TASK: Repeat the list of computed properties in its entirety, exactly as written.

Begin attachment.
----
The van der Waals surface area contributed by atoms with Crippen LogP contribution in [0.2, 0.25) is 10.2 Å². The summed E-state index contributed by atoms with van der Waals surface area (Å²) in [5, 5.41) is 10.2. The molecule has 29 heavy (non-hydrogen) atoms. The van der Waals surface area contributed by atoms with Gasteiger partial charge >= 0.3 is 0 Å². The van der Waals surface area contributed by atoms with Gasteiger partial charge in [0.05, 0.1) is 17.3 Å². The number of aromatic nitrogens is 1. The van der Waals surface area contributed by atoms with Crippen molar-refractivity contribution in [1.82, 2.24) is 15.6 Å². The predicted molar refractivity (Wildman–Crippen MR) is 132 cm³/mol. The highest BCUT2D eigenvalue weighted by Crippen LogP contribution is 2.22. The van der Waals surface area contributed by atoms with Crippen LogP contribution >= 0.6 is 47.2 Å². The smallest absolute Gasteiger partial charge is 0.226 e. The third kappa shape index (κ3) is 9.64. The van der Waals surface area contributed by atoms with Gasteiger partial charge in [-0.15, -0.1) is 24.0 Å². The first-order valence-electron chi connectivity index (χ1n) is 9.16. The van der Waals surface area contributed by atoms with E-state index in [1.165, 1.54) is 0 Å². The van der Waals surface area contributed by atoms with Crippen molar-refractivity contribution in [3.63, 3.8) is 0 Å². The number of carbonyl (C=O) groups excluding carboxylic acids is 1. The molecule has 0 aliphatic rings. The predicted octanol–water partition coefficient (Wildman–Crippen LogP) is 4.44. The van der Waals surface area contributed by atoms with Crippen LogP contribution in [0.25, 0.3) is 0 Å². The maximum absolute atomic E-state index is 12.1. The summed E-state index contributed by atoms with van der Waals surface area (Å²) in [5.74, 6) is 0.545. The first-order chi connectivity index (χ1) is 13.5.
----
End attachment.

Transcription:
The van der Waals surface area contributed by atoms with Crippen LogP contribution in [0.2, 0.25) is 10.2 Å². The summed E-state index contributed by atoms with van der Waals surface area (Å²) in [5, 5.41) is 10.2. The molecule has 29 heavy (non-hydrogen) atoms. The van der Waals surface area contributed by atoms with Gasteiger partial charge >= 0.3 is 0 Å². The van der Waals surface area contributed by atoms with Gasteiger partial charge in [0.05, 0.1) is 17.3 Å². The number of aromatic nitrogens is 1. The van der Waals surface area contributed by atoms with Crippen molar-refractivity contribution in [1.82, 2.24) is 15.6 Å². The predicted molar refractivity (Wildman–Crippen MR) is 132 cm³/mol. The highest BCUT2D eigenvalue weighted by Crippen LogP contribution is 2.22. The van der Waals surface area contributed by atoms with Crippen LogP contribution >= 0.6 is 47.2 Å². The smallest absolute Gasteiger partial charge is 0.226 e. The third kappa shape index (κ3) is 9.64. The van der Waals surface area contributed by atoms with Gasteiger partial charge in [-0.15, -0.1) is 24.0 Å². The first-order valence-electron chi connectivity index (χ1n) is 9.16. The van der Waals surface area contributed by atoms with E-state index in [1.165, 1.54) is 0 Å². The van der Waals surface area contributed by atoms with Crippen molar-refractivity contribution in [3.63, 3.8) is 0 Å². The number of carbonyl (C=O) groups excluding carboxylic acids is 1. The molecule has 0 aliphatic rings. The predicted octanol–water partition coefficient (Wildman–Crippen LogP) is 4.44. The van der Waals surface area contributed by atoms with Crippen LogP contribution in [0.25, 0.3) is 0 Å². The maximum absolute atomic E-state index is 12.1. The summed E-state index contributed by atoms with van der Waals surface area (Å²) in [5.74, 6) is 0.545. The first-order chi connectivity index (χ1) is 13.5.